Throughout 2021, Jeremy Grantham has been warning about the stock market and everything else being in an epic bubble as we’re in the late stage of the bull market since 2009. Will it burst or just keep roaring on?
I remember a time when memes used to just represent funny and ironic commentary on popular images, and now they’re attributed to hyped stocks that suddenly go up a lot in price and fanfare.
Of course, nobody knows what will happen in the future, but we can still be prepared as investors no matter what happens.
Jeremy Grantham published an article for GMO entitled “Waiting For The Last Dance,” in which the current bull market has finally matured into a fully fledged epic bubble and that this could be the most important event of our investing lives.
In commentary that Grantham gave to Bloomberg, he said the US market should have been able to unravel at any time after January 2021 based on historical experiences.
While we’re in uncharted territory, the bull market could still continue, but Grantham seems to believe we may have a bear market and recession sooner than later.
Let’s consider some economic and market conditions and signals, like how there could be concern for the $10.5 trillion corporate debt bubble.
Famous investor of “The Big Short” fame, Michael Burry has warned us about “the mother of all crashes” coming.
The bond market has been mystifying as US Treasury bond yields have been declining, which means people are either piling into them or the Fed is just buying a lot of the assets, both of which could be a warning sign for the stock market.
Despite how the real inflation rate could be in excess of the “risk-free” bond interest rate, people might be buying bonds to take cover and have less of a loss when other types of assets might decline even more in the future.
In bull markets, people expect the prices of securities to keep rising, whereas a bear market is defined as securities declining by at least 20% or more over usually 2 months or more.
Separately, an economic recession used to be considered a decline in real GDP over at least 2 quarters, but is now considered to be significant decline in economic activity lasting more than a few months per the National Bureau of Economic Research.
It should make sense that we would see a bear market when we have a recession unfolding. I include what could be potential causes of an economic recession in the future that may burst the “Everything Bubble,” and they primarily include a loss of confidence in the economy and investments, high interest rates, a stock market crash, declining house sales and prices, a credit crunch and a liquidity crunch, and asset bubbles bursting.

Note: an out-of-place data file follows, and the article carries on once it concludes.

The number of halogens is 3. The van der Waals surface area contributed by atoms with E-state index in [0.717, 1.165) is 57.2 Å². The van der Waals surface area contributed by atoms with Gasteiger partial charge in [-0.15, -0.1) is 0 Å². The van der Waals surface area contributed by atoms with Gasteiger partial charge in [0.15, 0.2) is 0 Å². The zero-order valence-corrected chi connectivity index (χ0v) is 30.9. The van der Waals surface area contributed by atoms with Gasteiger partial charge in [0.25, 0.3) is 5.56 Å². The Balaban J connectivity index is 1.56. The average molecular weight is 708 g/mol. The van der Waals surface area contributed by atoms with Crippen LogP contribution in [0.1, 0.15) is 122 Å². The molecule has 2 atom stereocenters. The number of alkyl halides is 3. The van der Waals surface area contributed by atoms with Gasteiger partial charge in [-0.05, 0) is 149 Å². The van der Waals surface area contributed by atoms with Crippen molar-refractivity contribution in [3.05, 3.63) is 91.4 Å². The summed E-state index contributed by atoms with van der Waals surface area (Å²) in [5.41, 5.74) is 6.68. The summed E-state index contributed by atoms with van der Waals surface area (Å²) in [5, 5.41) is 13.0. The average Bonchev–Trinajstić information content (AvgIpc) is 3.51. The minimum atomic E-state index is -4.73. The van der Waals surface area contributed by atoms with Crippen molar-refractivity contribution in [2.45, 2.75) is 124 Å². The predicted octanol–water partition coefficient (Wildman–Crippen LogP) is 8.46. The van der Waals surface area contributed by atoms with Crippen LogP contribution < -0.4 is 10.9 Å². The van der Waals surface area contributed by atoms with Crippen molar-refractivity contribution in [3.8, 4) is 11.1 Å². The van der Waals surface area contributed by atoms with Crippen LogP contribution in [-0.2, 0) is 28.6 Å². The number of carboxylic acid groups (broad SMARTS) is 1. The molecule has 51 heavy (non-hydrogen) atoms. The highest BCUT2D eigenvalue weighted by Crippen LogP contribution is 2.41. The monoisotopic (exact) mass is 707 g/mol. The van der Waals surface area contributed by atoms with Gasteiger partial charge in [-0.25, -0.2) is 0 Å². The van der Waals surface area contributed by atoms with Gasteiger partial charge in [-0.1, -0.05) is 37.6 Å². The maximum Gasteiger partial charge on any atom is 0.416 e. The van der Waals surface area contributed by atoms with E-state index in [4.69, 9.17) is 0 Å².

There’s been so much monetary and fiscal stimulus that so many in the media have been saying the US economy is red hot. The Fed’s dual mandate figures of economic progress may not yet be signaling enough of an economic recovery, however.
We’re still at an unemployment rate of 5.9% as of June, which ticked up from May. And PCE inflation is at 1.85% as of May. Both of these figures at not yet at the Fed’s target rates to reach max employment and price stability and moderate long term interest rates. This is probably why the Fed is just holding steady and we’ll see what actions they may take in the coming months, if any.
It feels like an upside-down world because Grantham said that markets peak when people are extrapolating near perfect economic conditions into the future indefinitely, and based on the current Fed dual mandate economic progress, it doesn’t look like we’re at peak economic conditions but yet the markets seem like they could be peaking. Or they could just keep going up.
Even though the Shiller PE is at 38+, there doesn’t seem to be anything in the way of stopping the current trend of potentially reaching the Dotcom peak Shiller PE of 44.
I think Grantham would agree with Buffett Indicator in that the Total Market to GDP (Wilshire GDP) is at 234%, which is a whopping 134% more expensive than the normal 100% fully priced or “fairly valued” threshold. Grantham said we’re at levels in the stock market that has exceeded levels we were at previously in the Dotcom Bubble, and this notion is reinforced by the Buffett Indicator.
Grantham said looking at most measures we’re more expensive than even in 2000, and his favorite metric to use is Price to Sales (PS) ratio. Back in January 2020, we were even at a higher PS than in the Dotcom Bubble peak.
We’re now at a PS ratio of around 3.2, which is double the average of around 1.6. Even the Dotcom era PS was around 2. So we’re at least a whole point above the Dotcom Bubble Price to Sales ratio peak.
This is signaling to me that this can’t be ending well, whatever might be coming. Based on what a lot of respected investors are saying, I’d like to take more caution than be too aggressive right now.
Regardless of what these conditions and signals may portend about the future, I’ve got some action steps for you to consider and possibly take. This includes having an emergency fund of at least 3-6 months, if not a year’s worth, plus evaluating your current asset allocations to assess how comfortable you are with what you’re currently invested in.
Like Charlie Munger has said, “nobody knows when bubbles blow up.” Maybe everything’s fine and we just need to keep HODLing. But it doesn’t hurt to be prepared so I encourage everyone to keep studying and learning to be the best investors they can be.
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